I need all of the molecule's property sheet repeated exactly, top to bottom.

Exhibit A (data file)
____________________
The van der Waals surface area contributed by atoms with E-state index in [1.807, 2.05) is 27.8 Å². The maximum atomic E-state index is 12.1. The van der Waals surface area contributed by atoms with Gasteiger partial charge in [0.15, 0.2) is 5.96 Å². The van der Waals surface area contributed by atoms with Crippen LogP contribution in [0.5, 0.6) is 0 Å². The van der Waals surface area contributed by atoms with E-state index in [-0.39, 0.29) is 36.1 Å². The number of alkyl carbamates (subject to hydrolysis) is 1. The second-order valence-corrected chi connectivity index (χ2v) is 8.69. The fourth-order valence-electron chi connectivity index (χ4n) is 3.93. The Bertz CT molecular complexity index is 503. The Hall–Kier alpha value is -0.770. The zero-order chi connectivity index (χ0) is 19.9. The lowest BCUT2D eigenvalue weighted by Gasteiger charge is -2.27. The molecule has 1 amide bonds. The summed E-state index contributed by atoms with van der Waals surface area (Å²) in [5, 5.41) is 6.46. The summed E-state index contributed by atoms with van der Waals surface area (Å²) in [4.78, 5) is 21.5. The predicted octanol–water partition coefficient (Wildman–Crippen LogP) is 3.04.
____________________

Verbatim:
The van der Waals surface area contributed by atoms with E-state index in [1.807, 2.05) is 27.8 Å². The maximum atomic E-state index is 12.1. The van der Waals surface area contributed by atoms with Gasteiger partial charge in [0.15, 0.2) is 5.96 Å². The van der Waals surface area contributed by atoms with Crippen LogP contribution in [0.5, 0.6) is 0 Å². The van der Waals surface area contributed by atoms with E-state index in [-0.39, 0.29) is 36.1 Å². The number of alkyl carbamates (subject to hydrolysis) is 1. The second-order valence-corrected chi connectivity index (χ2v) is 8.69. The fourth-order valence-electron chi connectivity index (χ4n) is 3.93. The Bertz CT molecular complexity index is 503. The Hall–Kier alpha value is -0.770. The zero-order chi connectivity index (χ0) is 19.9. The lowest BCUT2D eigenvalue weighted by Gasteiger charge is -2.27. The molecule has 1 amide bonds. The summed E-state index contributed by atoms with van der Waals surface area (Å²) in [5, 5.41) is 6.46. The summed E-state index contributed by atoms with van der Waals surface area (Å²) in [4.78, 5) is 21.5. The predicted octanol–water partition coefficient (Wildman–Crippen LogP) is 3.04.